Sir Francis Lockwood, who now represented the prosecution, then went over all the details of the intimacy of the Parkers and Wood with Taylor and Wilde and called Charles Parker, who repeated his former evidence, including a very serious allegation against the prisoner. He stated in so many words that Taylor had kept him at his rooms for a whole week during which time they rarely went out, and had repeatedly committed sodomy with him. The witness unblushingly asserted that they slept together and that Taylor called him “Darling” and referred to him as “my little Wife.” When he left Taylor’s rooms the latter paid him some money, said he should never want for cash and that he would introduce him to men “prepared to pay for that kind of thing.” Cross-examined; Charles Parker admitted that he had previously been guilty of this offence, but had determined never to submit to such treatment again. Taylor over-persuaded him. He was [Pg 87]nearly drunk and incapable, the first time, of making a moral resistance.
Alfred Wood also described his acquaintance with Taylor and his visits to what he termed the “snuggery” at Little College Street, but which quite as appropriately could have been designed by a name which would have the additional merit of strictly describing it and of rhyming with it at the same time! It was not at all clear, however, that Taylor was responsible, at least directly, for the introduction of Alfred Wood to Wilde as the indictment suggested. This was effected by a third person, whose name had not as yet been introduced into the case.
Mrs. Grant, the landlady at 13 Little College Street, described Taylor’s rooms. She was not aware, she said, that they were put to an improper use, but she had remarked to her husband the care taken that whatever went on there should be hidden from the eyes and ears of others. Young men used to come there and remain some time with Taylor, and Wilde was a frequent visitor. Taylor provided much of his own bed-linen and she noticed that the pillows had lace and were generally elaborate and costly.
The prosecution next called a new witness, Emily[Pg 88] Becca, chambermaid at the Savoy Hotel, who stated that she had complained to the management of the state in which she found the bed-linen and the utensils of the room. When pressed for particulars the witness hesitated, and after stating that she refused to make the bed or empty the “chamber,” she said she handed in her notice but was prevailed upon to withdraw it. Then by a series of adroit questions Counsel obtained the particulars. The bed-linen was stained. The colour was brown. The towels were similarly discoloured. One of the pillows was marked with face-powder. There was excrement in one of the utensils in the bedroom. Wilde had handed her half a sovereign but when she saw the state of the room after he had gone she gave the coin to the management.
Evidence with regard to Wilde’s rooms at St. James’ Place was given by Thomas Price, who was able to identify Taylor as one of the callers.
Mrs. Gray—no relation, haply, to the notorious “Dorian”—of 3 Chapel Street, Chelsea, deposed that Taylor stayed at her house from August 1893 to the end of that year. Formal and minor items of evidence concluded the case for the prosecution of Taylor, and Mr. Grain proceeded to open his [Pg 89]defence by calling the prisoner into the witness-box. Mr. Grain examined him.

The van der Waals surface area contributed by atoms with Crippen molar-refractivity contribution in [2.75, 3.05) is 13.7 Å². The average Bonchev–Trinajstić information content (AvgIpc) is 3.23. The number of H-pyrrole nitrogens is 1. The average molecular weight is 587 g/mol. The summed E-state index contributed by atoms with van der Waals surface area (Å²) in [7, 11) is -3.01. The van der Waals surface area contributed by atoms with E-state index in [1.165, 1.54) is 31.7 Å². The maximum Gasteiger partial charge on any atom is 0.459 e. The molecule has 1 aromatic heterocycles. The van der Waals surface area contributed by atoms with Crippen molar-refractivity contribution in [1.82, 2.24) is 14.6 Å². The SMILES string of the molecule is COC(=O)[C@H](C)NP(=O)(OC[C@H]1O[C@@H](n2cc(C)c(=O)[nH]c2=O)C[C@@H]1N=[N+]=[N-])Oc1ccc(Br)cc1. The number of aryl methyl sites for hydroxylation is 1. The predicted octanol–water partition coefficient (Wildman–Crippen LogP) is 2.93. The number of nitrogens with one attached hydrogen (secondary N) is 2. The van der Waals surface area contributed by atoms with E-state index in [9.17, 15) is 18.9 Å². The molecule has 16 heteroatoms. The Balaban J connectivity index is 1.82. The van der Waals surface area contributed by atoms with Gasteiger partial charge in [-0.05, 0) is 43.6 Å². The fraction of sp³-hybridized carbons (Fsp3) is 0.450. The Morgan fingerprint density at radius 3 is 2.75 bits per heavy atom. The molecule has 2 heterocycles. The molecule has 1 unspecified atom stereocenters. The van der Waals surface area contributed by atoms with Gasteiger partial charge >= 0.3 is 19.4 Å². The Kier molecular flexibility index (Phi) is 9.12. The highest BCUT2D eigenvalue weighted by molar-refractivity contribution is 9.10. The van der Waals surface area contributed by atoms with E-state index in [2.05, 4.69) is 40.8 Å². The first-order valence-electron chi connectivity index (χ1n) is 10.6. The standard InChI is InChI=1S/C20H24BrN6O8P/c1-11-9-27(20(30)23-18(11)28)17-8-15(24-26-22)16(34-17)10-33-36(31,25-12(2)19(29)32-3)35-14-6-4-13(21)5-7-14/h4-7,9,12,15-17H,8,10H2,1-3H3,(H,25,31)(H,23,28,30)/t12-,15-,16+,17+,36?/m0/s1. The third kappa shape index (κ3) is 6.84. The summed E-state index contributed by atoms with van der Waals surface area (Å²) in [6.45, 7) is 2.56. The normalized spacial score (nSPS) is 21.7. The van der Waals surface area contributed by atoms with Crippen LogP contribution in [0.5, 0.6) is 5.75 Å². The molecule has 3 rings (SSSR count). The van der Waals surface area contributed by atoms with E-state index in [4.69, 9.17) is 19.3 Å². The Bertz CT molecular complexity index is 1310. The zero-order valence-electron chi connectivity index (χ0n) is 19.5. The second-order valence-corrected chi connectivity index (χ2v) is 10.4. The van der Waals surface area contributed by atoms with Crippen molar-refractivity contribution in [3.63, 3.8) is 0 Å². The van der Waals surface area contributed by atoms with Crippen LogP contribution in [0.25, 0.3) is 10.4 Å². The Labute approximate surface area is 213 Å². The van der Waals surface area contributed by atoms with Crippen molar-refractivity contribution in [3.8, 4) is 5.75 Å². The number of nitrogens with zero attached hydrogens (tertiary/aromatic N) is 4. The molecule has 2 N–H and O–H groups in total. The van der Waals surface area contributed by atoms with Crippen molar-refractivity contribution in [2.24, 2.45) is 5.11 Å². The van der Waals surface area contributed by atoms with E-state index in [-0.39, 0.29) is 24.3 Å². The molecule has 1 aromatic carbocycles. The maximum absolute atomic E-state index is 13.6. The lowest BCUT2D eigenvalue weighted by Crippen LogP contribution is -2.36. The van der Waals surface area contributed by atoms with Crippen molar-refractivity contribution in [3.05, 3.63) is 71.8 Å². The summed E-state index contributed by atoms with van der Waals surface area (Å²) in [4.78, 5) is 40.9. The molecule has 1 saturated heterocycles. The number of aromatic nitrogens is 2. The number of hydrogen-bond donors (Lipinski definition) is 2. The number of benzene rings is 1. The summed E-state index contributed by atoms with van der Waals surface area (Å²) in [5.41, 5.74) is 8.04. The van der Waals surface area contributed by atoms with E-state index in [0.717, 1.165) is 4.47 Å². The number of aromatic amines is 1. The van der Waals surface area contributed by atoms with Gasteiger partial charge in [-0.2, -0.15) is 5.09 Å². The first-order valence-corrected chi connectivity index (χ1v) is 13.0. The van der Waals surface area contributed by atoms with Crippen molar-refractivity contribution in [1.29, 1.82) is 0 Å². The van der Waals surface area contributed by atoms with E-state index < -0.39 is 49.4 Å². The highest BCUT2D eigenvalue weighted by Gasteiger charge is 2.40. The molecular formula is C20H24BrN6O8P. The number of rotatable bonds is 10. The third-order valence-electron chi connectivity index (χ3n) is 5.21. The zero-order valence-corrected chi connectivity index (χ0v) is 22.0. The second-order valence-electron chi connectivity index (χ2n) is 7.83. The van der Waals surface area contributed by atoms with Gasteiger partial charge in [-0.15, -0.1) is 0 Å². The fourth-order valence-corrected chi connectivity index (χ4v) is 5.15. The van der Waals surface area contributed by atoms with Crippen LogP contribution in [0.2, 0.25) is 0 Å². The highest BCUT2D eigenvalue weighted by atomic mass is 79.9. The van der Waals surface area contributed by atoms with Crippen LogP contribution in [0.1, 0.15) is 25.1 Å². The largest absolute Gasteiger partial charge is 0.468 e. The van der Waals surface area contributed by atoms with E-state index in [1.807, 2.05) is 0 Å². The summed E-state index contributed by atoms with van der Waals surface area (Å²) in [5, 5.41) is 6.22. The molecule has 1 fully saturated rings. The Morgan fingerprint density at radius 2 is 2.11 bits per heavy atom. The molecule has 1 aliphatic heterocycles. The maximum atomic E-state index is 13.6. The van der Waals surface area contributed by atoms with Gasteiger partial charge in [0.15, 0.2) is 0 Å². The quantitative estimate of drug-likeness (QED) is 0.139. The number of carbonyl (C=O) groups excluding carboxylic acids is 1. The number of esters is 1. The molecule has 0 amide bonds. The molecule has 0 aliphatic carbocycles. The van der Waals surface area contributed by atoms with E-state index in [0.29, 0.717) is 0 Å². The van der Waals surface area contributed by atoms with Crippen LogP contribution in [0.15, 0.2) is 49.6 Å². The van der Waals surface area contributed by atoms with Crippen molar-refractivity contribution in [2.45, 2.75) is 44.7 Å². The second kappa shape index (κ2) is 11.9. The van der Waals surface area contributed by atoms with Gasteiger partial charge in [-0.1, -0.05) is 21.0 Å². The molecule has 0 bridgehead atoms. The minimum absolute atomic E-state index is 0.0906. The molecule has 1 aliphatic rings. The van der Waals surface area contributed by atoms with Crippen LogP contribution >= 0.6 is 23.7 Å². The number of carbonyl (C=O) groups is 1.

Mr. Grain.—“What is your age?”
Witness.—“I am thirty-three.”
Mr. Grain.—“You are the son of the late Henry Taylor, who was a manufacturer of an article of food in large demand?”
Mr. Grain.—“You were at Marlborough School?”
Witness.—“Till I was seventeen.”
Mr. Grain.—“You inherited £45,000 I believe?”
Mr. Grain.—“And spent it?”
Mr. Grain.—“Since then you have had no occupation?”
Witness.—“I have lived upon an allowance made me.”
Mr. Grain.—“Is there any truth in the evidence of Charles Parker that you misconducted yourself with him.”
Witness.—“Not the slightest.”
Mr. Grain.—“What rooms had you at Little College Street?”
[Pg 90]Witness.—“One bedroom, but it was sub-divided and I believe there was generally a bed in each division.”
Mr. Grain.—“You had a good many visitors?”
Sir Frank Lockwood.—“Did Charles Mavor stay with you then?”
Witness.—“Yes, about a week.”
Witness.—“When I first went there, in 1892.”
Sir Frank.—“What is his age?”
Witness.—“He is now 26 or 27.”
Sir Frank.—“Do you remember going through a form of marriage with Mavor?”
Sir Frank.—“Did you tell Parker you did?”
Witness.—“Nothing of the kind.”
Sir Frank.—“Did you not place a wedding-ring on his finger and go to bed with him that night as though he were your lawful wife?”
Witness.—“It is all false. I deny it all.”
Sir Frank.—“Did you ever sleep with Mavor?”
Witness.—“I think I did the first night—after, he had a separate bed.”
Sir Frank.—“Did you induce Mavor to attire himself as a woman?”
[Pg 91]Witness.—“Certainly I did not.”
Sir Frank.—“But there were articles of women’s dress at your rooms?”
Witness.—“No. There was a fancy dress for a female, a theatrical costume.”
Sir Frank.—“Was it made for a woman?”
Witness.—“I think so.”
Sir Frank.—“Perhaps you wore it?”
Witness.—“I put it on once by way of a lark.”
Sir Frank.—“On no other occasion?”
Witness.—“I wore it once, too, at a fancy dress ball.”
Sir Frank.—“I suggest that you often dressed as a woman?”
Sir Frank.—“You wore, and caused Mavor afterwards, to wear lace drawers—a woman’s garment—with the dress?”
Witness.—“I wore knicker-bockers and stockings when I wore it at the fancy dress ball.”